Court hears COOL arguments

Those on both sides of the country-of-origin labeling rule find themselves in court discussing the merits of preliminary injunction.

Both sides of the controversial country-of-origin labeling rule made their oral arguments in court Jan. 9 in the latest chapter of the domestic review of U.S. Department of Agriculture's most recent COOL rule.

The U.S. Court of Appeals for the District of Columbia Circuit heard arguments on whether the U.S. District Court’s denial of the preliminary injunction on the implementation of the May 2013 revised regulations on COOL on meat products should be upheld. The May decision was a called a victory by supporters of COOL, but has been opposed by meat packers and large livestock groups.

A World Trade Organization (WTO) panel found a previous version of the rule to be in violation of the United States’ WTO obligations. USDA's new COOL rules were written in hopes of bringing the United States into compliance with the WTO. The latest revision requires additional information be included on meat labels identifying country information about each step within production process regarding where born, raised and slaughtered.

The National Farmers Union, an intervener in the case, continued to say the case is about the right of consumers to know more information about the meat purchased.

"At a time when consumers are asking for more information about the origins and content of their food, it is important that the court uphold its original decision. The USDA revised regulations provide consumers more information and should reduce confusion for consumers at retail," said NFU president Roger Johnson.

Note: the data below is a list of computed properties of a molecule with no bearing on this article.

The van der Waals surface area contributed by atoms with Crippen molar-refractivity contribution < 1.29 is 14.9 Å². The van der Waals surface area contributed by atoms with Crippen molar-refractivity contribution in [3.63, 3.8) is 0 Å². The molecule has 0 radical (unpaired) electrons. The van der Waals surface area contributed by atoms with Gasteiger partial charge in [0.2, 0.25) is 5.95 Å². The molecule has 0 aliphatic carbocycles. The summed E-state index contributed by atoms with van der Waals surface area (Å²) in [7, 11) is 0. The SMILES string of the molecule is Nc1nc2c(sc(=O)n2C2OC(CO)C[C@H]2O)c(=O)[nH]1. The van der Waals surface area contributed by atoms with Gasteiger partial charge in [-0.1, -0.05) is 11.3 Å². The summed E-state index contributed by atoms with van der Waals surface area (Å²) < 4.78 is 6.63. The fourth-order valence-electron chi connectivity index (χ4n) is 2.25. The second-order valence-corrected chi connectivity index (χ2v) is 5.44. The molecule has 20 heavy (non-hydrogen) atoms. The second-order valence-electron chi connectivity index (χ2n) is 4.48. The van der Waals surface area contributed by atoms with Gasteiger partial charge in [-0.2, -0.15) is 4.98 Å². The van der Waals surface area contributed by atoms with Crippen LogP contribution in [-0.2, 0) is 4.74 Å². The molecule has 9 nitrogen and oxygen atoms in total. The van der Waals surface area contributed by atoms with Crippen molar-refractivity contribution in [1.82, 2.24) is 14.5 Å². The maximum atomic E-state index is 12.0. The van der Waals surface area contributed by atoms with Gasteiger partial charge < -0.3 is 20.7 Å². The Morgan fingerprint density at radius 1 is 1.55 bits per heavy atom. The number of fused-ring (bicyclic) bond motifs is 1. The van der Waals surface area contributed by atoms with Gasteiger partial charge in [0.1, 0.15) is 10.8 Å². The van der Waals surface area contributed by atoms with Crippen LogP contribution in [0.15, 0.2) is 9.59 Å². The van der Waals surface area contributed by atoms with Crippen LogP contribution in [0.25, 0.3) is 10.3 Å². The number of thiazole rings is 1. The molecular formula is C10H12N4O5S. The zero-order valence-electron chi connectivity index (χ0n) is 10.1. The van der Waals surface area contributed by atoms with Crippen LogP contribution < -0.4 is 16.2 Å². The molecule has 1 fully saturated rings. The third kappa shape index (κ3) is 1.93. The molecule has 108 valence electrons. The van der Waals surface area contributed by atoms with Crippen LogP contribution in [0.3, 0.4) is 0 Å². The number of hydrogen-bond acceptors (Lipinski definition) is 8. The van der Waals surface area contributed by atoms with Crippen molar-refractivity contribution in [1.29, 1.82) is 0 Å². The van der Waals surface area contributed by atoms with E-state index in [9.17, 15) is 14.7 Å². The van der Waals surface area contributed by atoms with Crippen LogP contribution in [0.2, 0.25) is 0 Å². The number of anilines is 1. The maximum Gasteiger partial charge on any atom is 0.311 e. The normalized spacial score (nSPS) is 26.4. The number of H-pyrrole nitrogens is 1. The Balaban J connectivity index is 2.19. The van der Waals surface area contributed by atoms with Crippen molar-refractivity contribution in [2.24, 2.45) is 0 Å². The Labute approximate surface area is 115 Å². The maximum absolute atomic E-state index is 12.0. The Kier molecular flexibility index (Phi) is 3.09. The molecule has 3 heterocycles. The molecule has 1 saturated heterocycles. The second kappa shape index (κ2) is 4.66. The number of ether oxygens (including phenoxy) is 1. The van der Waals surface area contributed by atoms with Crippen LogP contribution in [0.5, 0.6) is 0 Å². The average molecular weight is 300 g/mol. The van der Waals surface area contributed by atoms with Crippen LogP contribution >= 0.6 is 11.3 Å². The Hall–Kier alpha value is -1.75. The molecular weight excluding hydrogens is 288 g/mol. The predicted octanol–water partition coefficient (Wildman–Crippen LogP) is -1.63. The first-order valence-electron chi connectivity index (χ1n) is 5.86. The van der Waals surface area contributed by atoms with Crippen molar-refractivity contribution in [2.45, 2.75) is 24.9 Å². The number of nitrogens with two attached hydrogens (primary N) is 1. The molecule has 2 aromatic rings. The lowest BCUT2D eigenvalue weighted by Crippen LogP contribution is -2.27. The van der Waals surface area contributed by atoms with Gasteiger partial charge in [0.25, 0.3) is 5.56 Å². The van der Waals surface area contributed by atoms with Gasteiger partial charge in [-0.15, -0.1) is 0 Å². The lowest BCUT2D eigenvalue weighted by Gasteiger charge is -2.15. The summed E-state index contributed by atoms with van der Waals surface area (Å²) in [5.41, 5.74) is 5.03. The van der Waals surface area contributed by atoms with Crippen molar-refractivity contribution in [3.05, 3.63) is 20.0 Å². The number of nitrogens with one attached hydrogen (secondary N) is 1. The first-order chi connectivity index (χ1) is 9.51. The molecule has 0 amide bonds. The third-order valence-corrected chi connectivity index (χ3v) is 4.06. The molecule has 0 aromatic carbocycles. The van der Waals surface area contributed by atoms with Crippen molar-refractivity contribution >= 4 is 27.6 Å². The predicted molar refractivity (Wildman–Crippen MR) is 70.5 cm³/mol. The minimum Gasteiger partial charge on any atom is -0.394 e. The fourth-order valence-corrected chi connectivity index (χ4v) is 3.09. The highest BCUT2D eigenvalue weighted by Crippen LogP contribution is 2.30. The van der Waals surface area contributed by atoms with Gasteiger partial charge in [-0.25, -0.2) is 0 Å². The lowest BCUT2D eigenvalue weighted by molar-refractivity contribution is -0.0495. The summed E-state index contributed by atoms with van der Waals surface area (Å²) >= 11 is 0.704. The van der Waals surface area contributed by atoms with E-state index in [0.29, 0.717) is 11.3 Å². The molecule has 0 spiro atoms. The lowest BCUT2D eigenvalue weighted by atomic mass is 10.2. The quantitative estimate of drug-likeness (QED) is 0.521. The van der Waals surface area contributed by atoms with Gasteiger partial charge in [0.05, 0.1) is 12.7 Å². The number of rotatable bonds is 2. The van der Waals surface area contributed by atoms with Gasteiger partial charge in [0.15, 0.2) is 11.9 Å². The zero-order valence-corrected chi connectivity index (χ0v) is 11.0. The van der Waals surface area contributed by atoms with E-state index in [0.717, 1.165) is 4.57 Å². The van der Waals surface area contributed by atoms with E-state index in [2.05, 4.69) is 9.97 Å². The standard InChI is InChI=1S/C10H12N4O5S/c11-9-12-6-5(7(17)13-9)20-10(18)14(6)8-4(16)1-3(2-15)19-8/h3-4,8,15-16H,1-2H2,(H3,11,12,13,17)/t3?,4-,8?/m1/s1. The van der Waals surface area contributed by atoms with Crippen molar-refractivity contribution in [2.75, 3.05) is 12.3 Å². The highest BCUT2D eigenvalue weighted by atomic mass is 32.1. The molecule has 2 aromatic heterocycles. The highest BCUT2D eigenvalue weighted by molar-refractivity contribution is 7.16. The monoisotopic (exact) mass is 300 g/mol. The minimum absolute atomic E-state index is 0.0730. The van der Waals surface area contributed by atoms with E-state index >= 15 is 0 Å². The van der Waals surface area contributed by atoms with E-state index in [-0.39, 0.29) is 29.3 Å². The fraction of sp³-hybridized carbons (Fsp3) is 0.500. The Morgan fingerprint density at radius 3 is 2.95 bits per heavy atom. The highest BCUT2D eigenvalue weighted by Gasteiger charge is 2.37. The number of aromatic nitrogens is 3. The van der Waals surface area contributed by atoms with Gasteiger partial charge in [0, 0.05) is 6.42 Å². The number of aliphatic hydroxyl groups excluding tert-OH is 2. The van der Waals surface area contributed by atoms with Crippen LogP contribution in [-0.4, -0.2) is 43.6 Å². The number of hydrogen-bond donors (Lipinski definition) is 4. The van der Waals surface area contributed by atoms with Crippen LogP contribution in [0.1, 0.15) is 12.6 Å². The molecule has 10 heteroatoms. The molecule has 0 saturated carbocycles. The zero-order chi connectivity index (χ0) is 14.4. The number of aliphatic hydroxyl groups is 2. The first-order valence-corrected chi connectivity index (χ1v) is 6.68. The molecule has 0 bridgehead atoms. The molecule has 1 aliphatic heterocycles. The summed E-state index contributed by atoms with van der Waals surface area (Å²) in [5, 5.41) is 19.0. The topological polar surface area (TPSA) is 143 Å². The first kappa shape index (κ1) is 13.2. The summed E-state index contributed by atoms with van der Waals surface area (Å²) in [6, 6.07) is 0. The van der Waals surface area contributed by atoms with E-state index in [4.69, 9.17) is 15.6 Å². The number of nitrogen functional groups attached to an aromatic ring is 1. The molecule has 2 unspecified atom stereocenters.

Patrick Boyle, American Meat Institute president, said in the hearing AMI shared that the "trial court incorrectly accepted the Agricultural Marketing Service’s (AMS) argument, which was inconsistent with rationale offered by AMS in the final rule, that the new final rule 'is to correct misleading speech and prevent consumer deception' that purportedly occurred because of requirements AMS imposed in its 2009 version of the rule."

Boyle said AMI and its plaintiffs also contend that when the trial court accepted AMS' rationalization, it applied the wrong legal standard regarding the First Amendment and compelled speech because the mandated labels at issue are not voluntary deceptive advertising.

In their original complaint, the plaintiffs explained that the final rule violates the United States Constitution by compelling speech in the form of costly and detailed labels on meat products that do not directly advance a substantial government interest. They also explained that the 2013 regulation exceeds the scope of the statutory mandate, "because the statute does not permit the kind of detailed and onerous labeling requirements the final rule puts in place, and that the rule is arbitrary and capricious, because it imposes vast burdens on the industry with little to no countervailing benefit," Boyle said.

Johnson said NFU remains "hopeful" that the D.C. Circuit's decision will uphold the district court's denial of the preliminary injunction. Boyle on the other hand believes their view is correct and that there is a "strong likelihood of success on the merits of the case" that would allow for the court to rule in favor of a preliminary injunction.

The May rule went into effect in November, however, the latest revision has again been challenged by Mexico and Canada in WTO courts and awaits final determination as to whether it distorts trade.

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